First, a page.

Published in Economic Development
State Senate passes plan to reduce corporate, individual income tax rates COURTESY PHOTO

State Senate passes plan to reduce corporate, individual income tax rates

BY Tuesday, February 15, 2022 03:30pm

LANSING — The state Senate has advanced legislation to reduce the personal and corporate income taxes in Michigan, a proposal that contrasts Gov. Gretchen Whitmer’s pitch for targeted election-year tax cuts.

The Senate voted 22-16 along party lines today to pass Senate Bill 768, which would provide about $2.5 billion in tax relief by cutting the state corporate income tax from 6 percent to 3.9 percent, and the individual income tax rate from 4.25 percent to 3.9 percent.

The legislation that passed the Senate also would allow individuals 67 and older to take a $30,000 deduction on their annual state tax returns on all types of income, or $60,000 for a joint return, with the amount adjusted annually for inflation beginning in 2023. That would increase the amount of income seniors could deduct by $10,000 per tax return for individual filers, and $20,000 for joint returns, according to a Senate Fiscal Agency analysis on the bill.

The Michigan office of the National Federation of Independent Businesses (NFIB) called the bill “a win for all small businesses in Michigan who have been struggling over the past two years.”

“NFIB can’t think of a better way to use ongoing budget surpluses than to return it to the hardworking taxpayers who provided it in the first place,” Amanda Fisher, director of the NFIB’s Michigan office, said in a statement.

If enacted, the bill would elevate Michigan to a top-10 state for competitive tax climates, which is “a plus when trying to attract new business to Michigan,” Fisher said.

“We are calling on the governor to continue the partnership and compromise with the legislature that marked the last weeks of December 2021 and support tax policy that does not pick winners and losers,” she said. “NFIB stands ready to work with Michigan’s elected officials to use this unique budget opportunity to help our small businesses not only recover from the past two years, but to thrive.”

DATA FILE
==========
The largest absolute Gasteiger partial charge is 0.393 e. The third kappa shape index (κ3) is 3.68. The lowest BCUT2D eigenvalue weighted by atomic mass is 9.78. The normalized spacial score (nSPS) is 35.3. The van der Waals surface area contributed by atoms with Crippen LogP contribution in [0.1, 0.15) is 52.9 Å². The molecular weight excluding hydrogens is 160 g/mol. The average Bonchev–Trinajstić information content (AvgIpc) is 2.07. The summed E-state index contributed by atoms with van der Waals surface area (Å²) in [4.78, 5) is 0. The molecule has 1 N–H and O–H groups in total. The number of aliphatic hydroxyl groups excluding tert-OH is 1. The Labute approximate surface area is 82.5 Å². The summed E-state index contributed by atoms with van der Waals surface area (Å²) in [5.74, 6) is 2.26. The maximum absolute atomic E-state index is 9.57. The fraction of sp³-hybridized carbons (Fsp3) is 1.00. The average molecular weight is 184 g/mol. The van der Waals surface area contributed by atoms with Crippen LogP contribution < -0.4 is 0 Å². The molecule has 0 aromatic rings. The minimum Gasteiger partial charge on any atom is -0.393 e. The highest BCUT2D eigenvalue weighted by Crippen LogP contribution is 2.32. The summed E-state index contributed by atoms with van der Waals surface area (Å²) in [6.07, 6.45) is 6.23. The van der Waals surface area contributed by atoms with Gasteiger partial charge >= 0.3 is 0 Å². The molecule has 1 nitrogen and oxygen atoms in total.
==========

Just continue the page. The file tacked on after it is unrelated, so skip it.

However, the Michigan League for Public Policy said the Legislature’s plan to reduce the state income tax rate would primarily benefit higher wage earners while also jeopardizing federal American Rescue Plan Act funding.

“Everyone in Michigan wants a strong recovery from the pandemic that includes better jobs and wages, healthier communities, and a thriving future. However, broad-based tax changes, like the cuts to the personal and corporate income taxes, will primarily benefit wealthy individuals and corporations, do little to help spur our economy and have a devastating impact on our ability to provide the services that our businesses and residents value,” MLPP President and CEO Monique Stanton said in a statement. “Moreover, with this proposal, the state risks losing vital federal aid under the American Rescue Plan Act, federal dollars that are supposed to be used to help Michigan’s workers, families, businesses and communities recover from the COVID-19 pandemic and its economic impacts.”

S.B. 768 now goes to the state House for consideration.

Whitmer has pitched her own tax-cut proposals. Her budget proposal for the state’s 2023 fiscal year that begins Oct. 1 would increase the state’s earned income tax credit from 6 percent to 20 percent of the federal credit, providing nearly $3,000 in tax relief to an estimated 750,000 households.

The governor also wants to repeal the state’s “retirement tax” on public pensions over four years and restore deductions on private retirement income such as IRAs and 401(k)s, generating more than $1,000 in annual tax savings for 500,000 households.

The tax cut proposals come after the state recorded a $2.69 billion budget surplus for the 2021 fiscal year that ended Sept. 30, and as estimates project a $1.44 billion surplus in the present 2022 fiscal year. The state has billions more in one-time money from federal pandemic relief and infrastructure funding.

Read 1885 times Last modified on Tuesday, 15 February 2022 15:33